But the highlight of the tour was the Theopetra Cave. Situated 15 minutes from the village of Kalambaka, the Theopetra cave is nestled high in a mountain, overlooking an important trade route. The Lithaios River flows at the foot of the cave, meaning the inhabitants always had access to fresh drinking water. The importance of this location was realised at an early time.
Radiocarbon dating finds that artefacts and remnants of human existence in the cave goes back over 50’000 years. An elevated boardwalk has been built to allow visitors access without causing any harm to the phenomenal history that lies inside. We marvelled at the millennia-old footprints still resting in the crusted mud. Afterwards, we wandered through the halls of the superb museum that holds some of the best-preserved archaeological finds. Spanning both the times of the neanderthal and modern-day humans, the historical significance of this cave is astounding.
We returned to Kalambaka with a newfound appreciation of the monasteries and history of Meteora. The next day we took part in the scrambling and via ferrata tour of the Great Saint, which helped further cement this place as one of the most striking and exciting destinations we had visited in recent times.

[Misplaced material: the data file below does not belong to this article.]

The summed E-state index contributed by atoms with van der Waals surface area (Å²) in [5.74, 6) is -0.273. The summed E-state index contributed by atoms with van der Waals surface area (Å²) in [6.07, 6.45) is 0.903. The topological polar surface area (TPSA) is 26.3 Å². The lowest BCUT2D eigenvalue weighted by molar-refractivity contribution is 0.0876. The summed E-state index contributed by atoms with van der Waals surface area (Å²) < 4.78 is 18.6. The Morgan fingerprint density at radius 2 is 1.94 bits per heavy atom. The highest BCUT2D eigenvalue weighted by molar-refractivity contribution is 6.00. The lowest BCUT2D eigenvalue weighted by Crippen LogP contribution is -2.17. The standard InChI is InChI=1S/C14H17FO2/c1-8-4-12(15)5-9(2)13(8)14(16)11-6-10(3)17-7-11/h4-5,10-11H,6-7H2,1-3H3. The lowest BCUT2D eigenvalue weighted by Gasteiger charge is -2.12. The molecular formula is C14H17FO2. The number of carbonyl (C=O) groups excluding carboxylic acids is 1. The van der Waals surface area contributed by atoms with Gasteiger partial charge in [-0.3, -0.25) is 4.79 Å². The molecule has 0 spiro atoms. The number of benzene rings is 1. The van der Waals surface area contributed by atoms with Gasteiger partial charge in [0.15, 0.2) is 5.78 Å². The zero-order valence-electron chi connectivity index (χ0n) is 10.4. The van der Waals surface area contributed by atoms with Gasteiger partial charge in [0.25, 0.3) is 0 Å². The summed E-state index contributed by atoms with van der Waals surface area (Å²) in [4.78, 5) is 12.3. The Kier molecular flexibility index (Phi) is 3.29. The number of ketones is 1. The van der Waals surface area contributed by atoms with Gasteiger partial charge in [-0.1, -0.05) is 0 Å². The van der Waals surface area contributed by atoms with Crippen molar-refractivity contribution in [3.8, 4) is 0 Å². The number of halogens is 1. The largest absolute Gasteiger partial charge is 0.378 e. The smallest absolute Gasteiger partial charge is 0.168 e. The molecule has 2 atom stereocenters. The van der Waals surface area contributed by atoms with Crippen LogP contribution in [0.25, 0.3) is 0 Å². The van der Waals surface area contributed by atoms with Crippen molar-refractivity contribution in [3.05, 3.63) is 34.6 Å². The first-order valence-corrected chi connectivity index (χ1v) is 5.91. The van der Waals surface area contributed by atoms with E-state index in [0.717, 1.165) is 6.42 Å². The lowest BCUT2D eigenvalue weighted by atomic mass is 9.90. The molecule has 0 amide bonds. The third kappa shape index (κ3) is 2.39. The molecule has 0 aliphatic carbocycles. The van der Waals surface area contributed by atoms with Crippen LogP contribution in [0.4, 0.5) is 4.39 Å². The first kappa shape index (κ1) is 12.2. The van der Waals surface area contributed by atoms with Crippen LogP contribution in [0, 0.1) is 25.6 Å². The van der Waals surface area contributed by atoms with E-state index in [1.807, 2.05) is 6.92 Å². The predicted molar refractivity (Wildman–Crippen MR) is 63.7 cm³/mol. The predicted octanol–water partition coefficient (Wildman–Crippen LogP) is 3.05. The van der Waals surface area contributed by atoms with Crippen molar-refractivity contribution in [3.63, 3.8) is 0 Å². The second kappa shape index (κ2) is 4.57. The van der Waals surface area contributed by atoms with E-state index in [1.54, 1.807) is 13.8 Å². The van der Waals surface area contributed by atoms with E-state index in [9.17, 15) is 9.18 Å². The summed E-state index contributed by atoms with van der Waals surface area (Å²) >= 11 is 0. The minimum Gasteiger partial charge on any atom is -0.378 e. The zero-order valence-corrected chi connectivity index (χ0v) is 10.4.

Sitting back at our hotel, with another glass of wine in hand, we stared up at the timeless monasteries above. With a pristine sky shimmering and light bouncing off the sandstone monoliths, it was easy to lose ourselves in the intense beauty Meteora has to offer. Few places deserve as much recognition as this epic region, nestled in the mountains of Central Greece.
We were welcomed as guests of Visit Meteora for our day tours in the area. The Grand Hotel also hosted us during our stay. All thoughts and opinions are of course, our own.
4 thoughts on “Lost In Time – Hiking The Monasteries Of Meteora”
Awesome blog. Wandered in as I was looking for info on the monasteries – we leave in 3 weeks for our visit. Plan to go back and read more about your adventures… we love to travel as well. Greece will make country 57!
Ancient monasteries, Hermits, The Silk Road, archaeological Mysteries, and a local guy with secret stories of the past. This is just the kind of thing I love! Wonderful post.
That’s a wonderful post, truly enjoyed this one.
Thanks for the virtual hike! 😀 The scene looks gorgeous… I can only imagine how b’ful the hike must have been… Cheers to more travel tales!